PUBLISHING

How to Make Your Self-Published Book Pay for Itself

BY HANNAH GUY • September 10, 2020

How to Make Your Self-Published Book Pay for Itself

“Do you want to be published? Or do you want to make money?”

When I first heard this question, I blinked. Hard. I had been chatting and having some drinks with a family member who works in the book publishing biz (the book nerd gene is strong in my family). A few weeks prior, I had sent him the first 50 pages of my latest book and asked for his honest thoughts. In response, he asked the question that even now haunts me whenever I think about starting a new project.

Publication or money? Pick one.

Most writers (myself included) waded into book writing with the goal of creating those things we love—and making a living from them. We hope we’ll become bestselling authors or at least be able to pay our mortgage. As many of us have already realized, being published is no guarantee that we’ll make money, and writing the book we want to write is no guarantee that we’ll be published. This can be a depressing and sobering realization. But in some respects, freeing yourself of unrealistic expectations can be liberating … once you sort out your priorities. Is seeing your book in print your primary motivator, or is generating income from your writing your goal? 

If you’re depending on your work to provide a return, there are ways to increase your chances of making money. And your best bet to make your book pay for itself comes from incorporating all these things as best as you can.

Plan ahead.

In order to maximize your marketing and publicity efforts, you should be aiming to give yourself between four and six months of time to start submitting your book to reviewers, approach author agents for blurbs, and really make an effort to increase and improve your reader engagement on social media. Not sure what this entails? Check out our Book Launch Checklist and strategy guide for planning out the basics ahead of time.

Diversify where and how you sell your books.

It’s no surprise that Amazon is the top place to sell books in the world. But they are also the most crowded. Some authors choose to sell exclusively on Amazon in the United States and that works for them. However, other authors have reported an increase in book sales in other parts of the world and also through different platforms. Take a look at the places where you can sell your book before you decide to commit to just one bookseller:

  • Your website (free)
  • Amazon (free, but only earn 35–70% royalties)
  • Apple iBooks (free, but only earn 35–70% royalties)
  • Google Play Books (free, 100% royalties)
  • Barnes & Noble Press (free, but only earn 40–65% royalties)
  • Kobo’s Writing Life (free, but only earn 45–70% royalties)
  • Shopify ($29/month and 100% royalties)
  • Smashwords (15% commission on all sales)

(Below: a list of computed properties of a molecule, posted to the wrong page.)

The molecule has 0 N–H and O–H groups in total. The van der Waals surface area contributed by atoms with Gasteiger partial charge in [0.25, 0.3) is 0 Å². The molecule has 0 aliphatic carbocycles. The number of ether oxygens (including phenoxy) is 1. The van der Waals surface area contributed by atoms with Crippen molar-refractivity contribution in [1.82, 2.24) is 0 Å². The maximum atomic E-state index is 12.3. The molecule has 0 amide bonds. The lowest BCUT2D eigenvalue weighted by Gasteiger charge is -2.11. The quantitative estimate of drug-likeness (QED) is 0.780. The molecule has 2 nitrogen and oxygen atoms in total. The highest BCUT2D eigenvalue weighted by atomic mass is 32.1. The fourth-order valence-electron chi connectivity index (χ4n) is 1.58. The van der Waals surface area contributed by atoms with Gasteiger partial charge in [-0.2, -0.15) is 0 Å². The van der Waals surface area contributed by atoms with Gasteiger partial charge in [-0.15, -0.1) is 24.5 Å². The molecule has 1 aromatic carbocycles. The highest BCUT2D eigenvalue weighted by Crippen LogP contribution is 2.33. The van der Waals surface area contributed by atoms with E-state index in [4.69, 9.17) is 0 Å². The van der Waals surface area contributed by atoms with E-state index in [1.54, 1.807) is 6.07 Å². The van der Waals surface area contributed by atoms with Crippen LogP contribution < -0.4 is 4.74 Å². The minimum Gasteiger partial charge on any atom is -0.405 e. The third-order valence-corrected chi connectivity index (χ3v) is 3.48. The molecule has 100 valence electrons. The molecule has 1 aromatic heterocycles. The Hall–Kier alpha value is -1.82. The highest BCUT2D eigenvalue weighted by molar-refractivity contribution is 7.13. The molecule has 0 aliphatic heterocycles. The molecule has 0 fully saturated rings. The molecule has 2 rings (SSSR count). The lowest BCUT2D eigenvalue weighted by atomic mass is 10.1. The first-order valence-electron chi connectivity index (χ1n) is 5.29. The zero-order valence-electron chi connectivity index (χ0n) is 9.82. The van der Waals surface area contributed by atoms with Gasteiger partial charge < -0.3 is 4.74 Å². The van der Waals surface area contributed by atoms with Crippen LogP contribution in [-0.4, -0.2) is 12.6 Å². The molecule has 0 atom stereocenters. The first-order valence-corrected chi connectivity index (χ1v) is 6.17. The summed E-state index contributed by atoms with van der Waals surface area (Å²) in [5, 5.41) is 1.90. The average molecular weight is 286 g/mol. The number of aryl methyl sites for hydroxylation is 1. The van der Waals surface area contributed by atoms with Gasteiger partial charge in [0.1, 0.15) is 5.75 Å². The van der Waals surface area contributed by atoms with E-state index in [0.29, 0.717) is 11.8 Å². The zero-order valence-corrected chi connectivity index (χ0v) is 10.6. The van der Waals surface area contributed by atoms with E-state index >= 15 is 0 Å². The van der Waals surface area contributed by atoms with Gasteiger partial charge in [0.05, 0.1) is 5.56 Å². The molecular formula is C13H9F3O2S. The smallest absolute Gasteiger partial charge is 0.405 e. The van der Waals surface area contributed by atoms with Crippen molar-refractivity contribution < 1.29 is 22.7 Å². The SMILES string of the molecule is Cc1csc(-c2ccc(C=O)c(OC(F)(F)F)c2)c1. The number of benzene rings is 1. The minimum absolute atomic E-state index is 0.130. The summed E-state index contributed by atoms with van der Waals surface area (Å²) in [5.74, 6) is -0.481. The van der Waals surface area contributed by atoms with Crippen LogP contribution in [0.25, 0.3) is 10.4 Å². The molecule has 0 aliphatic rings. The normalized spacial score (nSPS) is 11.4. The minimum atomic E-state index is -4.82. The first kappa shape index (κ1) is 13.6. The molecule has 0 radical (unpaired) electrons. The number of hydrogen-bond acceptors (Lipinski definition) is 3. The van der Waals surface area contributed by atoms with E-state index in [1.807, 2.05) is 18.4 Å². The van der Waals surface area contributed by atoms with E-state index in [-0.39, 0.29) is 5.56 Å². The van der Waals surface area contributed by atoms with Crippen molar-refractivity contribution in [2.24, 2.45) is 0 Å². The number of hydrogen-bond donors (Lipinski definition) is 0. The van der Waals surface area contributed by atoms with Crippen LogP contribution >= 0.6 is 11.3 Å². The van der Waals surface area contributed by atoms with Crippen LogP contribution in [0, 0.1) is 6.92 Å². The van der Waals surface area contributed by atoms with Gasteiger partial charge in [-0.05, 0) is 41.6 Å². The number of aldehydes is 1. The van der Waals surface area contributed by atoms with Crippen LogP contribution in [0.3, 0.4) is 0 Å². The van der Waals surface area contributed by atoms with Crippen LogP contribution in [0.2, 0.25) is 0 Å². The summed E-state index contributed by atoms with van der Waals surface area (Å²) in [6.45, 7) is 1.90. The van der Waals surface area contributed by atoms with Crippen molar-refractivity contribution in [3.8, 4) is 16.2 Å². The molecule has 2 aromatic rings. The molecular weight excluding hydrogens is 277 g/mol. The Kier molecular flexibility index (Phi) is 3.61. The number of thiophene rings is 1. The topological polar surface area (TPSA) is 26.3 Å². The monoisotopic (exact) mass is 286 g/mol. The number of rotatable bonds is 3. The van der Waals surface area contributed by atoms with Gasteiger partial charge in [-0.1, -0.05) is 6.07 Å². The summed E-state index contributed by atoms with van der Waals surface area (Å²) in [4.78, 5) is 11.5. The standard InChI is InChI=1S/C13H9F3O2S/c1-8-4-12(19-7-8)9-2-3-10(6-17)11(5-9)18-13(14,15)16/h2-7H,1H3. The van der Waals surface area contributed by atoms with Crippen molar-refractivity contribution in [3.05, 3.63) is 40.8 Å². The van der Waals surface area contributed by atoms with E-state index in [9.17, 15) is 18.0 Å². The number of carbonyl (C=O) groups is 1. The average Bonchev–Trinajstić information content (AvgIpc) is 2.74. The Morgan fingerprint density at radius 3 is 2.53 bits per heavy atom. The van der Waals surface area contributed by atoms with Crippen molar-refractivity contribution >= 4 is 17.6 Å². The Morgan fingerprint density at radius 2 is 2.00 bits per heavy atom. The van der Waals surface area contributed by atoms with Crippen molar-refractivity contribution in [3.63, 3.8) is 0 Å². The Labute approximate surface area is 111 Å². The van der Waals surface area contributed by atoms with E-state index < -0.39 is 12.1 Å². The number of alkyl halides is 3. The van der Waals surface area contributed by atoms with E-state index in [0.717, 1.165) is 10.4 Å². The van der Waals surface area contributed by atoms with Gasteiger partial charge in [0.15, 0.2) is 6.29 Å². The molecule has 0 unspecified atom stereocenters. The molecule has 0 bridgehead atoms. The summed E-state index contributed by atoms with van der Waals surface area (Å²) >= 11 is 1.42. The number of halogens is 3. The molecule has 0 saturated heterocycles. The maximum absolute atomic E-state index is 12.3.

• Draft2Digital (15% commission on all sales)
  • Inkshares (free, but only earn 35–50% royalties)
  • Fiverr ($1 per transaction)
  • E-Junkie (starts at $5/month)

Embrace reader preferences and growing trends.

When e-books first entered the scene, both the book industry and its audiences were unsure they’d stick around. But once affordable e-reading devices became popular, they cemented the fact that nearly all books need an e-version: readers want to have the choice between formats. By exploring your market (and researching what other authors in your niche/genre are doing), you should be able to get a feel for what your audience prefers and what they’ve come to expect. Beyond just the e-book, consider making your book available as an audiobook, translating it into another language, partnering with an illustrator to create a graphic edition, or reformatting for a large-print edition.

Don’t stop writing.

The more visible you are, the more likely readers will be to buy your books. This means that writing essays, guest blogs, and articles, and doing interviews and podcasts can increase your visibility. Beyond that, however, one of the best way to increase book sales is to keep writing books. Whenever you publish a new book, readers will have an opportunity to discover older titles. And if you can’t bring yourself to commit to a whole new book (trust us, we get it), think about releasing a collection of essays, some short stories, or even a bonus novella at an attractive price point.

The worst mistake you can make as an indie author is to publish your book and then sit back and do nothing. (Not even traditionally published authors can afford to take that kind of laissez-faire approach with their books anymore.) Like so much of life, what you’ll get out of this endeavor is often directly related to the amount of effort you put in to making your project a success. That the “burden” is all on you can seem overwhelming, but it should also feel empowering.

Maybe you won’t have to choose between creating what you love and making money after all.

 

 

 

 

Hannah Guy lives in Toronto and is a professional writer and copywriter who specializes in books, books, and more books. Follow her on Twitter at @hannorg.

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